We know that Mike Trout of the Los Angeles Angels, barring some unforeseen event, will win the American League MVP award this season. But Trout may not even be delivering the most MVP worthy performance in the “city”. Lucky for us, the MVP award is given to one player in each league. The National League MVP for 2014 should be the Dodgers’ Clayton Kershaw.
Many around baseball argue that pitchers have their own MVP award: the Cy Young. In most instances position players should win the MVP award and pundits are correct in saying that the Cy Young is the MVP for pitchers. However, in a year like this, with Kershaw having the type of season he’s having, all MVP “rules” go out the window.
Clayton Kershaw is well on his way to collecting his third Cy Young in four years, a feat only Randy Johnson, Greg Maddux, Pedro Martinez, Jim Palmer, and the immortal Sandy Koufax have accomplished since the award was first given in 1956. Kershaw is also leads the majors in ERA and if he can end 2014 with the lowest ERA in baseball he will be the first pitcher EVER to lead the majors in ERA for four consecutive seasons.
We’ve known for awhile that Kershaw is the best pitcher in baseball. But this year has been something extra special. So far this year Kershaw is 14-2 with a 1.78 ERA, 0.86 WHIP, and 163 K’s in 136.1 IP. He also leads in the National League with strikeouts per nine innings (10.8) and least amount of walks per nine innings (1.3). This does not account for his magnificent 41 inning scoreless streak, the fifth longest in MLB history, or that he threw second best game of all-time, and the best no-hitter of all-time according to GameScore, when he no-hit the Colorado Rockies on June 18th.
Yes, Clayton Kershaw is having a season for the ages. But in order to make the case that Kershaw is deserving of the NL MVP award, we have to prove that Kershaw is the MOST VALUABLE player on his team in the league.
The term most valuable is incredibly vague, which is why the debate as to who deserves the award is always hotly contested. Here is what the BBWAA, the group of writers that vote on the award, tells their voters:
There is no clear-cut definition of what Most Valuable means. It is up to the individual voter to decide who was the Most Valuable Player in each league to his team. The MVP need not come from a division winner or other playoff qualifier.
The rules of the voting remain the same as they were written on the first ballot in 1931:
1. Actual value of a player to his team, that is, strength of offense and defense.
2. Number of games played.
3. General character, disposition, loyalty and effort.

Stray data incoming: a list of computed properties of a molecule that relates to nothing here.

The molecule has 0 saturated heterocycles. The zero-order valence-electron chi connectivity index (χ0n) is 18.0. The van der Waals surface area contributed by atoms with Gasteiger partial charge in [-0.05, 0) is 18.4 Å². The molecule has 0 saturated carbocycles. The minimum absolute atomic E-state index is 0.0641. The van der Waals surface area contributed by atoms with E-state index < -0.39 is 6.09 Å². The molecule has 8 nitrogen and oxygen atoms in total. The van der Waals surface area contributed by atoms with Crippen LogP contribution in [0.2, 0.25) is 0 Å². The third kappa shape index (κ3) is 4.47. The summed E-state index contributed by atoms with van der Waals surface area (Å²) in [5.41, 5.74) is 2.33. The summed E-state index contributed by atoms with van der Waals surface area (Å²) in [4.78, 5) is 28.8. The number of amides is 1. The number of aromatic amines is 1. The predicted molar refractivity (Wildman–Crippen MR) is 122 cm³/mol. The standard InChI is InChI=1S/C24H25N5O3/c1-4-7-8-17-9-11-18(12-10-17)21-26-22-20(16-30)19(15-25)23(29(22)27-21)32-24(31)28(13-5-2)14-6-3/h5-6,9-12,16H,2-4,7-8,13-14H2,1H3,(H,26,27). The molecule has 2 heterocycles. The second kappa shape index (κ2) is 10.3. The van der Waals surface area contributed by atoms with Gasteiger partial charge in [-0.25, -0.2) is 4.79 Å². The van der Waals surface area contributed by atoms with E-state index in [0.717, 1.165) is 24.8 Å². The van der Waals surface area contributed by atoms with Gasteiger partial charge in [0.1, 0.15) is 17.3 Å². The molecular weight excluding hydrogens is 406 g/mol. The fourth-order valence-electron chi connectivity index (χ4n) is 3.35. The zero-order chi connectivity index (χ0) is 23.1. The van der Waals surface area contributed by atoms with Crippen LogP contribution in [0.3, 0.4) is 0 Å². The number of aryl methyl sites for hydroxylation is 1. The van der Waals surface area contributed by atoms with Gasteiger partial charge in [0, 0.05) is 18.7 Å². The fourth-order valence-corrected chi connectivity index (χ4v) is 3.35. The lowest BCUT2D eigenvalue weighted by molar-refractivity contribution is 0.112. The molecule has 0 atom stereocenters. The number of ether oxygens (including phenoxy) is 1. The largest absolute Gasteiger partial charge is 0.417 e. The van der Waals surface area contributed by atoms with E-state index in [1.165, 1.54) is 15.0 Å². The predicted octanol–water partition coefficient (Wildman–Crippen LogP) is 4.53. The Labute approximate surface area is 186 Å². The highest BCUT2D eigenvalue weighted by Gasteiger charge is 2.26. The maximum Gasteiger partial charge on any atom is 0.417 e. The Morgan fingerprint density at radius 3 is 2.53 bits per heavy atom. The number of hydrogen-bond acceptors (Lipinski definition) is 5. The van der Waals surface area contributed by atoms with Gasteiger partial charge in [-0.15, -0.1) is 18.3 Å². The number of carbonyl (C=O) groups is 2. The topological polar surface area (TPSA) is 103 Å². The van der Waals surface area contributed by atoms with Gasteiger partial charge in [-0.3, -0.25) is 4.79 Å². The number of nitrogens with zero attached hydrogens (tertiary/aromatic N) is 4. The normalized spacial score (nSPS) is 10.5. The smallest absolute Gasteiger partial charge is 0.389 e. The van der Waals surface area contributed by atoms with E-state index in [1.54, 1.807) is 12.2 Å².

4. Former winners are eligible.
5. Members of the committee may vote for more than one member of a team.
You are also urged to give serious consideration to all your selections, from 1 to 10. A 10th-place vote can influence the outcome of an election. You must fill in all 10 places on your ballot. Only regular-season performances are to be taken into consideration.
Keep in mind that all players are eligible for MVP, including pitchers and designated hitters.
With that in mind let’s point out that Dodgers are 16-3 this season when Kershaw starts and haven’t lost a game in which he’s pitched since May 28th. Yes, you read that correctly….MAY 28TH! That’s 14 consecutive starts that the Dodgers have won when Kershaw takes the mound. The Dodgers currently have the best record in the National League at 68-52. Without Kershaw on the mound the Dodgers are 52-49. They’re basically a .500 team without Kershaw pitching.
Let’s just say we replace Kershaw with an average pitcher who’s started 19 games this season and his team has gone 10-9 in those games. In this scenario the Dodgers would be 62-58 and 1 game behind the Giants in the NL West standings. Instead, the Dodgers have a 5 game lead in the NL West. That is called value my friends.
It’s not just that Kershaw is the best player in the National League. That’s not really up for debate. He’s probably the best player in baseball along with Trout. But it’s also that there aren’t really any other candidates in the NL that you can make a great case for. Andrew McCutchen, the 2013 NL MVP, is having another fine year in Pittsburgh, but he’s injured right now and the Pirates may not make the playoffs. Paul Goldschmidt, the runner-up in 2013, was having great season but is out for the year and was playing on one of the worst teams in the National League. Same goes for Troy Tulowitzki, though he may actually return this season, despite being on a team that is 46-72. Giancarlo Stanton of the Miami Marlins is having an unbelievable year, but the Marlins aren’t going anywhere. You could make a case for Yasiel Puig, but he’s not even the most valuable player on his own team.
All the signs are pointing towards Kershaw. As they should be. He’s the most valuable player on the best team in the National League. That adds up to three letters…..